Among the most endearing bird species of the United States, chickadees (Poecile ssp.) cheerily chirp while searching trees and shrubs for food. Traditionally, chickadees have not been the most reliable birdhouse inhabitants -- but beginning in the 1990s, researchers began using new, tubular styles of nesting boxes. They're both easier to construct and more appealing to the birds.
Naturally, chickadees either excavate their own nests in rotted tree snags or take over old downy woodpecker (Picoides pubescens) cavities. Both sexes engage in the initial construction, but once the nest chamber is about 10 inches deep, the male stops helping, and the female builds a nest in the bottom of the cavity. The nest is cup-shaped and constructed from moss, grass and sticks -- they then add rabbit fur or some other soft material to line the cup.
Traditional Nest Boxes
Construct traditional chickadee nesting boxes out of unfinished 1-inch-by-6-inch pine or cedar boards. The boards for the front and each side should be about 12 inches long. The board for the back -- the mounting board -- should be about 2 inches longer than the front and sides to will allow for a slanted roof. Cut the bottom of the box so that it is about 7 inches long. The roof should be 8 or more inches long to provide an inch or more of overhang to help keep rain out of the entrance hole. Use small wood screws to attach the boards to each other. The entrance hole should be about 1 1/8 inch in diameter and placed about 1 to 2 inches below the roof.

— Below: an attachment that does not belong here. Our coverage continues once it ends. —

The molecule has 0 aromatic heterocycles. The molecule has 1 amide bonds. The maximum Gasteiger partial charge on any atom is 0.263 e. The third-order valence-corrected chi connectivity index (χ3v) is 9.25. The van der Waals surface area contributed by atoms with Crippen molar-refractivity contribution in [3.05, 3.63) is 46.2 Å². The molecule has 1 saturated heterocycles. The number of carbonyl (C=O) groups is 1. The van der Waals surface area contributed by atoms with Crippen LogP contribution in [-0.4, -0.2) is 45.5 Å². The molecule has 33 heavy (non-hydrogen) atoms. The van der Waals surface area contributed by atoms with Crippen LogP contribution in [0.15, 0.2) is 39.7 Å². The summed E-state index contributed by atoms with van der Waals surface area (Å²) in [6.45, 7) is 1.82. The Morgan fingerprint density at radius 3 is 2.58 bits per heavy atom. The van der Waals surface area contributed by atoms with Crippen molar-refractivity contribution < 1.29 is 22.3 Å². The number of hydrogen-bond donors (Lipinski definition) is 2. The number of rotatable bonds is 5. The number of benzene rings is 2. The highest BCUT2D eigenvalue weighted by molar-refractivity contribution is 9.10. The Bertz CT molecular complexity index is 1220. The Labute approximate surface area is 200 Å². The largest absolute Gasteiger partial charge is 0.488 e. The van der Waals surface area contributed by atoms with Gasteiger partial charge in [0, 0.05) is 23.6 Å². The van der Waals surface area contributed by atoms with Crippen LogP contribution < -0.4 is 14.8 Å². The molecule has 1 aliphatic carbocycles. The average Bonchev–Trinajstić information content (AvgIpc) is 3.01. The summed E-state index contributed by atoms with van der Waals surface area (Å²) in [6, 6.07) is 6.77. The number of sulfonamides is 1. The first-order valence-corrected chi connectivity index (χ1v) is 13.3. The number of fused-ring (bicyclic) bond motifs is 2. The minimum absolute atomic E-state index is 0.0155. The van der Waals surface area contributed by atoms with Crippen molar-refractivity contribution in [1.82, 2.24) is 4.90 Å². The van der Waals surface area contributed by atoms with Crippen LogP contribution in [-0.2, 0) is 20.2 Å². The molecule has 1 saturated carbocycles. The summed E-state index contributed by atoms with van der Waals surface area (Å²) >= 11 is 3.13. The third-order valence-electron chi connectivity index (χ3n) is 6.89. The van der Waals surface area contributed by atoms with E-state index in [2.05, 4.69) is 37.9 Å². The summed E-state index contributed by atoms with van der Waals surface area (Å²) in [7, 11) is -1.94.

Newfangled Nesting Tubes
Construct nesting tubes from 12-inch sections of 4-inch PVC pipe. Drill a 1 1/8 inch entrance hole 1 to 2 inches from the top of the tube. Make the interior of the pipe slightly rough, by using a rasp or sandpaper, to help the birds move in and out. Use a cap on each side of the tube to keep the nesting container dry. Use nontoxic spray paint to camouflage the white pipe. Always use earth tones -- if possible, paint the tube to match the color of the local trees.
Because of their excavating instincts, black-capped chickadees do not often use empty nesting boxes. Instead, they prefer to use nesting boxes with wood shavings inside. The shavings allow them to use these excavation instincts, which improve the chances that the chickadees will accept your nest boxes. Carolina chickadees (Poecile carolinensis) do not appear to be as finicky as black-capped chickadees (Poecile atricapillus) are, and will inhabit empty nest boxes.
Though they are adaptable, chickadees select alder (Alnus ssp.) and birch (Betula ssp.) trees more than most others. Chickadees do not care which cardinal direction the nest hole points, but they do prefer an unobstructed path to the nest hole. Though chickadees nest as high as 60 feet, you will have to install and tend to the nest box from time to time, so place the box between 4 and 10 feet high. Straps or bungee cords cause less damage to trees than screws and nails do. Be sure to adjust the straps at least once per year to avoid girdling the tree. While you can strap nesting tubes to a tree just like you would a nesting box, you can also attach them to a free-standing post.
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